euronews: It is indisputable that, following the attacks of September 11, 2001, the fight against terrorism impacted against human rights. You yourself have experienced tensions with the United States because of Guantanamo. Are you in favour of reinforcing the legal protection of the victims of armed conflicts?

Kellenberger: There were very difficult periods and enormous differences, notably after a key decision by the US Supreme Court in 2006, in which the applicability of parts of the Geneva Convention was recognised. It truly opened up a major question of legal process. It’s true that, after September 11, I believe that certain circles really did have trouble finding a balance between military necessity, if you want to put it that way, and humanity. That was really a mess, on the one hand on a values scale and also, one could think, at one point, that security as one of those values started to dominate all the others, including liberty.

euronews: Mr Kellenberger, are the rules of war today adapted to modern conflict?

Kellenberger: It is true that the lawcode enshrined in treaty is highly developed for the sort of conflict that today is no longer the main sort of conflict there is, which is to say conflicts between states, while it is thin on non-international armed conflicts. There is, certainly, a need to develop laws applied to wars which are not international conflicts.

euronews: Thousands of Palestinian families living in the West Bank have loved ones in Israeli prisons. Are there sometimes political obstacles that prevent you from carrying out your missions either in Gaza or in the West Bank?

Kellenberger: At the judicial level, the level of applicable law, there are clearly different views between Israel and the Red Cross. To take a very simple case, we consider that the fourth Geneva Convention is applicable, while Israel considers that humanitarian law is not applicable. There are thousands of Palestinian detainees whom we visit in prisons under Israeli authority, but we also visit detainees in those under Ramallah’s authority, and under Gaza’s authority.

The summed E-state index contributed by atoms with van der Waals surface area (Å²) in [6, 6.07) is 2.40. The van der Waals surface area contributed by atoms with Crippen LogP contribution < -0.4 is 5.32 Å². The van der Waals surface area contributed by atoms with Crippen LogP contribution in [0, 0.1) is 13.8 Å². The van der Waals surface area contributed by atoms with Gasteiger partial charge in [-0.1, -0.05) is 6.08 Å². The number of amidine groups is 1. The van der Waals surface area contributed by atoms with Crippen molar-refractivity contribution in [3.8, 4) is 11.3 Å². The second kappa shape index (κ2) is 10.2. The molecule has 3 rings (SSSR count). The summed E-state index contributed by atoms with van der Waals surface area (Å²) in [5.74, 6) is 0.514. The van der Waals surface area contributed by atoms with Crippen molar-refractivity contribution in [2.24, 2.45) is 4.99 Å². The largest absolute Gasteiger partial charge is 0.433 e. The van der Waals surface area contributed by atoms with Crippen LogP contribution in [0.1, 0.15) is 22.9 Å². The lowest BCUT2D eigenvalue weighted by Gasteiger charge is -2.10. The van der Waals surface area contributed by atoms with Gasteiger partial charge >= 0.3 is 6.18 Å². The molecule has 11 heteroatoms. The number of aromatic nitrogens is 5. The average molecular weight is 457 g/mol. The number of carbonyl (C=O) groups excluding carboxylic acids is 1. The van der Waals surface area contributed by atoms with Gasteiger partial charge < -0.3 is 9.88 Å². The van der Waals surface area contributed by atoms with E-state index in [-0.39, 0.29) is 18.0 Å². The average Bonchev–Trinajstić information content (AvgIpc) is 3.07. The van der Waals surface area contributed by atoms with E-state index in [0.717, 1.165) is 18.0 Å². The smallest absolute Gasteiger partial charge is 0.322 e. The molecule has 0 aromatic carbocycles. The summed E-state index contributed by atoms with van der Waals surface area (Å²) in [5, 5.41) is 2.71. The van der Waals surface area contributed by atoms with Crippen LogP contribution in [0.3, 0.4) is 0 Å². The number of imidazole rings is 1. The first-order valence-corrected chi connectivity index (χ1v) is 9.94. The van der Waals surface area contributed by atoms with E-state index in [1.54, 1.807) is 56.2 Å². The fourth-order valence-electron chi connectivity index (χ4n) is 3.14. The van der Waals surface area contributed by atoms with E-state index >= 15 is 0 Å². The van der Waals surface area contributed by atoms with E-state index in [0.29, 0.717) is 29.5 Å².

euronews: You must know that Palestinian prisoners are threatening to hold a new hunger strike. Two people are in danger of dying. How can administrative detention imposed by Israel on Palestinians be ended?

Kellenberger: We are truly at the heart of a very big problem posed in Israel, but also which came up after September 11: the internment, for security reasons, of people not accused of a crime. Well, there, madam, I must tell you: it would be a major step in the right direction if we applied international humanitarian law, because it asks that we apply, in those cases, that we have an independent authority that oversees, that checks regularly whether a person is truly a continued risk to security, and if that person is not, then he must be set free.